Report on the implementation of the Kabe Watershed Pilot Project in Ethiopia, 2011-2013

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Presented by Kindu Mekonnen, Alan Duncan and Beth Cullen (ILRI) at the Workshop on the Lessons and Success Stories from a Pilot Project on Climate Change Adaptation Interventions in Kabe watershed, south Wollo, Ethiopia, Addis Ababa, 11-12 February 2013

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Report on the implementation of the Kabe Watershed Pilot Project in Ethiopia, 2011-2013

  1. 1. Report on the implementation of the KabeWatershed Pilot Project in Ethiopia, 2011- 2013 Kindu Mekonnen, Alan Duncan and Beth Cullen (ILRI) Workshop on the lessons and success stories from a pilot project on climate change adaptation interventions in Kabe watershed, south Wollo, Ethiopia, Addis Ababa, 11-12 February 2013
  2. 2. Outline of the presentation Introduction about the watershed site Implementers of the project Major issues/constraints at Kabe watershedInterventions to adapt CC/variability and othersupporting activities Successes of the project R&D gaps for future consideration Concluding remarks 2
  3. 3. 1. Introduction about Kabe watershed Administrative location – Woreilu Wereda, South Wollo Zone, Amhara Region Altitude (2822-3837 masl) Area - 16.166 km-2 Mean annual RF- 840 mm The watershed has 4 sub- watersheds- Amanuel, Yewel, Abagirja and Fortu 3
  4. 4. Upstream Upstream Upstream, midstream and downstream interactions at Kabe watershed are very Midstream strong Mixed crop-livestock farming with little cash crops Two cropping seasons (Mehir Downstream and Belg)- But the later has become unreliable for agri use 4
  5. 5. 2. Implementers of the ProjectUNEP – Overall oversight of the projects and linkage to other relatedactivities in the regionILRI- Provide technical support and link UNEP and Wollo University inthe implementation of the project in collaboration with other localinstitutionsWU- Lead the implementation of the project at the landscape scalesin collaboration with ILRI, sub contact SARC (ARARI) for actionresearch and Woreilu Wereda Office of Agriculture for communityMobilization 5
  6. 6. 3. Major issues/constraints at Kabe watershedUnpredictable onset and offset Lack of access to technologiesof rainfallShortage of feed (quality and Loss of vegetation coverquantity)Soil loss and nutrient depletion Poor market accessCrop pests and diseases Weak collective action on NRM issuesLimited income sources Weak institutional collaboration Low crop and livestock productivity, food insecurity and vulnerability 6
  7. 7. 4. Interventions to adapt CC/variability and other supporting activitiesTechnologies/practices:Improved crop varieties, home-garden activities, livestock (breedsand feed), water (water harvesting and springs development), SWC(physical and biological), forestry/agroforestryCapacity building and Knowledge sharing events:TrainingsWorkshops, meetings, field-days/visits, blogs, wikiOthers:Digital stories, mapping and baseline studies 7
  8. 8. 5. Successes of the project Established strong partnership among partners Created demand for research and development Produced baseline information (socio-economic, resource maps etc) Built capacity of some farmers and extension workers through training and site visit Identified and introduced some potential technologies and practices that can enable communities capacity to adapt CC/ variability impacts 8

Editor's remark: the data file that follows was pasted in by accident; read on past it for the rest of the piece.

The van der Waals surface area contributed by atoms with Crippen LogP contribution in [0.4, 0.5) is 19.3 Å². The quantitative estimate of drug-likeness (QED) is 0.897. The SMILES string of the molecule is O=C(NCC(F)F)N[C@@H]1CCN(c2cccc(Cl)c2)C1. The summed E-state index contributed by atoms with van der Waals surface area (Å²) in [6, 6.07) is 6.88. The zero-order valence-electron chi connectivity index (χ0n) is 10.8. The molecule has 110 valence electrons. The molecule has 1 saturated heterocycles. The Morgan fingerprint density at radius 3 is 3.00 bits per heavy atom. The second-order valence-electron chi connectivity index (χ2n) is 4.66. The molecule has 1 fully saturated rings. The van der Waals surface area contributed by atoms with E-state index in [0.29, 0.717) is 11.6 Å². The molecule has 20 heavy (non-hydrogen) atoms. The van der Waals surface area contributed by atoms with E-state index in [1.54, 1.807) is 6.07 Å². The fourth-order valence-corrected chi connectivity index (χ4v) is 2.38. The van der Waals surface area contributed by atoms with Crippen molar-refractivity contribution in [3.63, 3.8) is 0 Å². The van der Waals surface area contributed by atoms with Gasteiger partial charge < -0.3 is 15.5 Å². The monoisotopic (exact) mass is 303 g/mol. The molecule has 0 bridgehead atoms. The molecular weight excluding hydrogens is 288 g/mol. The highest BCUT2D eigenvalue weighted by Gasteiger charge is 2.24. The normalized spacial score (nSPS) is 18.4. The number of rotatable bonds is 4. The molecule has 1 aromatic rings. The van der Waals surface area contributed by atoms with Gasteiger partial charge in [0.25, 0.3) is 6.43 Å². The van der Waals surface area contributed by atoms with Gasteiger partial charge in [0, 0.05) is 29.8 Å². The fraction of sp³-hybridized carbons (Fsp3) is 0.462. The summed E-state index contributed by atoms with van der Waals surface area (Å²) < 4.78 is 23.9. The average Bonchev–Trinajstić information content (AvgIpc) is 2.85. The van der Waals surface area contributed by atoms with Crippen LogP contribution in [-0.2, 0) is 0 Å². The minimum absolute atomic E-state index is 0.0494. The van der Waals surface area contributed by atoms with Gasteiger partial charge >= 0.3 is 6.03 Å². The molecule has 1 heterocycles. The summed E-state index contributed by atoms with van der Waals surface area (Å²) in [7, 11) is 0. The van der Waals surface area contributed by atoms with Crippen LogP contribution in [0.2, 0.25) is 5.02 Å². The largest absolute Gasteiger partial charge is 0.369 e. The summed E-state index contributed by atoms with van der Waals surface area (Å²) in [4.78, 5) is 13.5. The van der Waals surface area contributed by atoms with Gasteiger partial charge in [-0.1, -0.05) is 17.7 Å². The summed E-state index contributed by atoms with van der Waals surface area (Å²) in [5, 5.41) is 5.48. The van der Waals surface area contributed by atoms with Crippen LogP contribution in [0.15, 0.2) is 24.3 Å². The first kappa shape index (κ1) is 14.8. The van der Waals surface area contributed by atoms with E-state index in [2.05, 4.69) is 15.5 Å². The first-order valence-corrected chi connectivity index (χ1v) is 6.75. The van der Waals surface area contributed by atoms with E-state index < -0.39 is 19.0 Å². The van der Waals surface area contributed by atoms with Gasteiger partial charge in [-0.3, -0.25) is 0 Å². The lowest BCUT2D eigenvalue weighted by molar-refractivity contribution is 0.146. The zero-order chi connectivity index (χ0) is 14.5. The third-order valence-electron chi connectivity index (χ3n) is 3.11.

9. 9. 6. R&D gaps that need future consideration Project implementation in terms of area coverage and involvement of farmers is limited in scope (focused mainly in one sub-watershed, and involved and benefited few farmers). Technology coverage is limited to entry points (water harvesting techniques, crop varieties, livestock breed etc). 9
  10. 10.  The potential of backyards for forage development (fodder trees) is not adequately exploited. Locally available feed resources received little research attention (indigenous fodder trees and crop residues). 10
  11. 11.  Generating evidence for some activities require more time (fertilizer trials, performance evaluation of introduced sheep breed, fruit trees, impact of SWC activities). R&D on income generating activities (poultry, beekeeping, livestock fattening) and irrigated agriculture is minimal. Off-farm income, capacity building on researchers and market linkage activities received little attention. 11
  12. 12.  Detailed studies on collective actions for grazing land management, gully rehabilitation and landscape/WS based SWC are lacking. Studies on technological options/agronomic practices that improve the productivity of collectively managed grazing lands are minimal. 12
  13. 13.  There are more than 18 watering points in the watershed. However, the potential contribution of these watering points to adapt impacts of CC/variability has not been well studied. Eucalyptus is replacing native woody species along the landscapes. However, the positive and negative impact of the species for adapting effects of CC/variability has not been investigated. 13
  14. 14. 7. Concluding remarks Although the pilot project operated for one year and focused on few entry points/cases, it enabled us to identify more CC/variability related R&D issues that can be addressed at farm, landscape and watershed scale or beyond. It also showed us where capacity building schemes should target to successfully implement project activities/interventions and bring desired outputs/outcomes. Introduced and tested entry points are good learning grounds that directed us where to focus and bring visible impacts. 14
  15. 15.  The commitment and presence of partners/institutions (SARC/ARARI, WU, Wereda Offices, Communities, CGIAR) around Kabe watershed are good opportunities to capitalize on future collaborations. 15

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